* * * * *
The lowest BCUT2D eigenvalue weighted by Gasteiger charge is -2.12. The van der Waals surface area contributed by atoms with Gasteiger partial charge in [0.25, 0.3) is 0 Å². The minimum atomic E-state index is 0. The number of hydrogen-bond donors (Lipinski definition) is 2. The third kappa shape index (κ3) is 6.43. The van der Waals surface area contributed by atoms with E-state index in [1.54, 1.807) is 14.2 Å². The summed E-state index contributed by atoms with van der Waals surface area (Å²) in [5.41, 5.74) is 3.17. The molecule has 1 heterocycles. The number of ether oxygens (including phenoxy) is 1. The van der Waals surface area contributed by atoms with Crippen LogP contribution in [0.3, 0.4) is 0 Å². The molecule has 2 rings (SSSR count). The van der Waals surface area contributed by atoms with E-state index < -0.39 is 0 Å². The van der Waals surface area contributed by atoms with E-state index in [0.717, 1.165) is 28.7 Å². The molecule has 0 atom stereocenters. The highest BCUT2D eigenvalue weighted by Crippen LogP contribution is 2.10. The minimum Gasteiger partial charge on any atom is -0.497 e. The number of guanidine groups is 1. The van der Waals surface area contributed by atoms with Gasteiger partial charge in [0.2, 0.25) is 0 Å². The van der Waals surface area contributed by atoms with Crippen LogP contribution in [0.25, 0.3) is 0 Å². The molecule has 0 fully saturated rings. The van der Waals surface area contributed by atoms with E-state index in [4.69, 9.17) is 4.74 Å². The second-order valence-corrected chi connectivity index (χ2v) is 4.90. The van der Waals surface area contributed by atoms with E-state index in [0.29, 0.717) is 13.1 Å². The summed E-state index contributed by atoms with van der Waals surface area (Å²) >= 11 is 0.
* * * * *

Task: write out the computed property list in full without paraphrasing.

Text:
The lowest BCUT2D eigenvalue weighted by Gasteiger charge is -2.12. The van der Waals surface area contributed by atoms with Gasteiger partial charge in [0.25, 0.3) is 0 Å². The minimum atomic E-state index is 0. The number of hydrogen-bond donors (Lipinski definition) is 2. The third kappa shape index (κ3) is 6.43. The van der Waals surface area contributed by atoms with E-state index in [1.54, 1.807) is 14.2 Å². The summed E-state index contributed by atoms with van der Waals surface area (Å²) in [5.41, 5.74) is 3.17. The molecule has 1 heterocycles. The number of ether oxygens (including phenoxy) is 1. The van der Waals surface area contributed by atoms with Crippen LogP contribution in [0.3, 0.4) is 0 Å². The molecule has 2 rings (SSSR count). The van der Waals surface area contributed by atoms with E-state index < -0.39 is 0 Å². The van der Waals surface area contributed by atoms with E-state index in [0.717, 1.165) is 28.7 Å². The molecule has 0 atom stereocenters. The highest BCUT2D eigenvalue weighted by Crippen LogP contribution is 2.10. The minimum Gasteiger partial charge on any atom is -0.497 e. The number of guanidine groups is 1. The van der Waals surface area contributed by atoms with Gasteiger partial charge in [0.2, 0.25) is 0 Å². The van der Waals surface area contributed by atoms with Crippen LogP contribution in [0.25, 0.3) is 0 Å². The molecule has 0 fully saturated rings. The van der Waals surface area contributed by atoms with E-state index in [4.69, 9.17) is 4.74 Å². The second-order valence-corrected chi connectivity index (χ2v) is 4.90. The van der Waals surface area contributed by atoms with E-state index in [0.29, 0.717) is 13.1 Å². The summed E-state index contributed by atoms with van der Waals surface area (Å²) >= 11 is 0.